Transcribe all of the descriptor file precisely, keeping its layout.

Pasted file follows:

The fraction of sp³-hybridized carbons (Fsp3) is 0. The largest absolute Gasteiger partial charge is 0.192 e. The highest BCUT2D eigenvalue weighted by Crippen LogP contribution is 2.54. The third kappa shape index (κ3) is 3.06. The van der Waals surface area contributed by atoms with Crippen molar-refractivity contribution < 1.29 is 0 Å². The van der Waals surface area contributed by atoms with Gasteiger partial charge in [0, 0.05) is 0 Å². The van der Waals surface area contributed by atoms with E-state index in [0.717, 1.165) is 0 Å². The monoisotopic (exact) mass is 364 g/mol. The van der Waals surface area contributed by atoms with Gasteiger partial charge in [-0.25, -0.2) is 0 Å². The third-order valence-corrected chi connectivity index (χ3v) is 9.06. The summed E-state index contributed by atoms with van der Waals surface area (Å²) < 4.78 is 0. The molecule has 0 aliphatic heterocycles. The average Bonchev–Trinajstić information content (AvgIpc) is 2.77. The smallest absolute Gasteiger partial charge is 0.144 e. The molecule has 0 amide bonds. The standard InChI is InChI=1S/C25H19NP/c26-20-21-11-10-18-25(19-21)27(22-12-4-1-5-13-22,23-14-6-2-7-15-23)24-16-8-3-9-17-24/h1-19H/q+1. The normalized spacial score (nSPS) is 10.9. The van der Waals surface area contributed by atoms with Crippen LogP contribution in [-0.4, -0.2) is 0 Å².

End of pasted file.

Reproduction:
The fraction of sp³-hybridized carbons (Fsp3) is 0. The largest absolute Gasteiger partial charge is 0.192 e. The highest BCUT2D eigenvalue weighted by Crippen LogP contribution is 2.54. The third kappa shape index (κ3) is 3.06. The van der Waals surface area contributed by atoms with Crippen molar-refractivity contribution < 1.29 is 0 Å². The van der Waals surface area contributed by atoms with Gasteiger partial charge in [0, 0.05) is 0 Å². The van der Waals surface area contributed by atoms with E-state index in [0.717, 1.165) is 0 Å². The monoisotopic (exact) mass is 364 g/mol. The van der Waals surface area contributed by atoms with Gasteiger partial charge in [-0.25, -0.2) is 0 Å². The third-order valence-corrected chi connectivity index (χ3v) is 9.06. The summed E-state index contributed by atoms with van der Waals surface area (Å²) < 4.78 is 0. The molecule has 0 aliphatic heterocycles. The average Bonchev–Trinajstić information content (AvgIpc) is 2.77. The smallest absolute Gasteiger partial charge is 0.144 e. The molecule has 0 amide bonds. The standard InChI is InChI=1S/C25H19NP/c26-20-21-11-10-18-25(19-21)27(22-12-4-1-5-13-22,23-14-6-2-7-15-23)24-16-8-3-9-17-24/h1-19H/q+1. The normalized spacial score (nSPS) is 10.9. The van der Waals surface area contributed by atoms with Crippen LogP contribution in [-0.4, -0.2) is 0 Å².